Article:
A true child of the Mediterranean, refreshing Vermentino evokes fantasies of beachfront sipping alongside pasta garnished with golden Sardinian bottarga. A late-ripening grape with good resistance to drought and disease, it’s at home in coastal and northwestern Italian regions like Sardinia and Liguria, as well as throughout southern France and French-governed Corsica.
Wine lovers swear by its aromatic, saline pleasures, while winemakers appreciate its potential for zest in warm, arid growing conditions. Typically, it’s floral or mineral, expressive of citrus fruits, and light to medium in body, with a bitter finish. But rich, creamy expressions are possible.
Broad and textured yet fresh, Vermentino offers fans of Chardonnay and Pinot Grigio a taste of something different. Happily, the grape has spread beyond Europe’s borders to excite growers in New World regions like the U.S. and Australia, where winemakers hunt for adaptable grapes.
Though Vermentino has popped up across the country, South Australia has become a hotbed of experimentation. Koerner in Clare Valley is notable for its skin-contact expressions. Equally innovative McLaren Vale producers like Chalk Hill Wines, Mitolo Wines and Oliver’s Taranga Vineyards explore myriad styles but are best known for slimmed-down versions that are bright and light as sea foam.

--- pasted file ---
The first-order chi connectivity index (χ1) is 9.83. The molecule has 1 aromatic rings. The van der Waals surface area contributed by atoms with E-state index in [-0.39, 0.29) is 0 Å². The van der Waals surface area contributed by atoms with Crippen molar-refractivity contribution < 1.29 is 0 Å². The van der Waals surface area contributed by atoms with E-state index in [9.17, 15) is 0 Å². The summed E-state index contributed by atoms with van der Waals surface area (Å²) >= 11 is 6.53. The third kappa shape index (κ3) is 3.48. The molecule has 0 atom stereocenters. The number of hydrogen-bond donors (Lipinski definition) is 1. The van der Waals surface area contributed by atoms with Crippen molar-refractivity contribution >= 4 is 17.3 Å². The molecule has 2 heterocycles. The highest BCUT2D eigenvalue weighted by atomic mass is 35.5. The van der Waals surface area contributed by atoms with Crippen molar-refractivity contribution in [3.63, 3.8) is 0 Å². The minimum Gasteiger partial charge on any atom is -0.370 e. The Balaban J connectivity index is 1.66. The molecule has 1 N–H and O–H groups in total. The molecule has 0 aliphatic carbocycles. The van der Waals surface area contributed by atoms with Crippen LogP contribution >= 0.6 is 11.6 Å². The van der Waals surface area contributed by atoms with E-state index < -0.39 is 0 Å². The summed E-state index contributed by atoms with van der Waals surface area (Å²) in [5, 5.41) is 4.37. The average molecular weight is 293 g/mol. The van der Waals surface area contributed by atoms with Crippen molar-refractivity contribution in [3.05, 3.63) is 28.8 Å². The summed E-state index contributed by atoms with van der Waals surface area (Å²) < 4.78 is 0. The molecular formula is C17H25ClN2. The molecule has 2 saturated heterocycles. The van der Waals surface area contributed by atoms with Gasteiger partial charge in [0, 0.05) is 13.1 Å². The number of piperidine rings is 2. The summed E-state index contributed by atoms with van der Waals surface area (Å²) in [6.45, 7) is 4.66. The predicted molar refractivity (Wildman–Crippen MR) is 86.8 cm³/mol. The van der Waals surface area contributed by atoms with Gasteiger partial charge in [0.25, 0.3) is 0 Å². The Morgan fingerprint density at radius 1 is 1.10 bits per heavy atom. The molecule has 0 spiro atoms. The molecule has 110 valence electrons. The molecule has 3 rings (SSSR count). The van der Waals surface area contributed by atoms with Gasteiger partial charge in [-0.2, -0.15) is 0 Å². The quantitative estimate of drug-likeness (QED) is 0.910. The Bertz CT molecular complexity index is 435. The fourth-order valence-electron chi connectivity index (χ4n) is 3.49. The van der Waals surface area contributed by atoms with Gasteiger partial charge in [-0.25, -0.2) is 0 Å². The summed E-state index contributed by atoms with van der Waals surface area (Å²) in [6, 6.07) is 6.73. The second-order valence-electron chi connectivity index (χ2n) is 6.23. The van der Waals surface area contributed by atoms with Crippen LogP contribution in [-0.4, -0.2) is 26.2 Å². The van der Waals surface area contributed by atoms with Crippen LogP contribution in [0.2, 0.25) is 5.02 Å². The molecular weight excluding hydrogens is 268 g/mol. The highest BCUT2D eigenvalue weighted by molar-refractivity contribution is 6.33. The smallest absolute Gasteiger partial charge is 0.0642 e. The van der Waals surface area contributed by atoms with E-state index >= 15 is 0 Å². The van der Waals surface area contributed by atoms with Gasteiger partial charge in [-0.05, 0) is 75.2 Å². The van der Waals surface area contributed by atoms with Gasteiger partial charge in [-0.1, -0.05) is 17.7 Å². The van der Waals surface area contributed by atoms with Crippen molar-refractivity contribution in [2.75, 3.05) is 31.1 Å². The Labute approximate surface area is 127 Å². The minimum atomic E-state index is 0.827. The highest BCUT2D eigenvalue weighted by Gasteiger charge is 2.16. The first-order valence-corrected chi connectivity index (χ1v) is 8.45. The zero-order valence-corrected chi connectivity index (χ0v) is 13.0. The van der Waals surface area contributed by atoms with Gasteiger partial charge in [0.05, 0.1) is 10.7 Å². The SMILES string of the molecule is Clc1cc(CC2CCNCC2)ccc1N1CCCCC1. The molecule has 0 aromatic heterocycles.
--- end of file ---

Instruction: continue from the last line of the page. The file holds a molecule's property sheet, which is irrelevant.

Megan Glaab, co-owner/winemaker of Ryme Cellars in Healdsburg, believes Vermentino belongs in Sonoma County. She calls it a “bulletproof variety” that makes good economic sense. She crafts skin-contact and sparkling versions. Even in warmer , where Italian-influenced Giornata winery harvests riper fruit, the wine remains persistently fresh. It’s a testament to the versatility of the variety across the state.
Vermentino has taken root throughout the state, but most notably from south of the Panhandle region to Hill Country, where it shows off its citrus-spiked tropical side. An early pioneer of Italian varieties, Duchman Family Winery sources grapes from cooler, continental sites in the High Plains American Viticultural Area (AVA), as does family-run Pedernales Cellars. Ron Yates, owner/president of Spicewood Vineyards, believes Vermentino has a bright future in Texas, as it holds onto crisp acidity and elegance, even in hot years. Other producers to know include Bingham Family Vineyards and William Chris Vineyards.